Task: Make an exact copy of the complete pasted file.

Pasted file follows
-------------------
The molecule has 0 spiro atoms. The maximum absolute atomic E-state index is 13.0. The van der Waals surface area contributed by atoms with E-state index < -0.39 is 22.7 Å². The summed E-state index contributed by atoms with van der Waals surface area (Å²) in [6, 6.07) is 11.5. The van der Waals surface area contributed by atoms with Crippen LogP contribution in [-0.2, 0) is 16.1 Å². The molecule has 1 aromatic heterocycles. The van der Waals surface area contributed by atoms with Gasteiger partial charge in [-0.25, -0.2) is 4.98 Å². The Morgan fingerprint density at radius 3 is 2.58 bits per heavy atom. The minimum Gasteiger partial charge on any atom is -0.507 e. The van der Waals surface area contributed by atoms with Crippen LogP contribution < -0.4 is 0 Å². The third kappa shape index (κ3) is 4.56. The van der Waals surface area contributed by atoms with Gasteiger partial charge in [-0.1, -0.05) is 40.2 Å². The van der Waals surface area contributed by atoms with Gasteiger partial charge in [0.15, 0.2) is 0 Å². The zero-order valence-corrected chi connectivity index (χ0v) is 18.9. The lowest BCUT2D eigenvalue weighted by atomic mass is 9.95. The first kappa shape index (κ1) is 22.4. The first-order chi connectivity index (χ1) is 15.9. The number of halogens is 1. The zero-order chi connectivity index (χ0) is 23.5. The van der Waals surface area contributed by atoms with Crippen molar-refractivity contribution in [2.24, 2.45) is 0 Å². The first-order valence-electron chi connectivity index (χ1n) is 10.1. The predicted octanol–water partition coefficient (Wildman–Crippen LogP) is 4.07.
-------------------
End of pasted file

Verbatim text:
The molecule has 0 spiro atoms. The maximum absolute atomic E-state index is 13.0. The van der Waals surface area contributed by atoms with E-state index < -0.39 is 22.7 Å². The summed E-state index contributed by atoms with van der Waals surface area (Å²) in [6, 6.07) is 11.5. The van der Waals surface area contributed by atoms with Crippen LogP contribution in [-0.2, 0) is 16.1 Å². The molecule has 1 aromatic heterocycles. The van der Waals surface area contributed by atoms with Gasteiger partial charge in [-0.25, -0.2) is 4.98 Å². The Morgan fingerprint density at radius 3 is 2.58 bits per heavy atom. The minimum Gasteiger partial charge on any atom is -0.507 e. The van der Waals surface area contributed by atoms with Crippen LogP contribution < -0.4 is 0 Å². The third kappa shape index (κ3) is 4.56. The van der Waals surface area contributed by atoms with Gasteiger partial charge in [-0.1, -0.05) is 40.2 Å². The van der Waals surface area contributed by atoms with Gasteiger partial charge in [0.15, 0.2) is 0 Å². The zero-order valence-corrected chi connectivity index (χ0v) is 18.9. The lowest BCUT2D eigenvalue weighted by atomic mass is 9.95. The first kappa shape index (κ1) is 22.4. The first-order chi connectivity index (χ1) is 15.9. The number of halogens is 1. The zero-order chi connectivity index (χ0) is 23.5. The van der Waals surface area contributed by atoms with Crippen molar-refractivity contribution in [2.24, 2.45) is 0 Å². The first-order valence-electron chi connectivity index (χ1n) is 10.1. The predicted octanol–water partition coefficient (Wildman–Crippen LogP) is 4.07.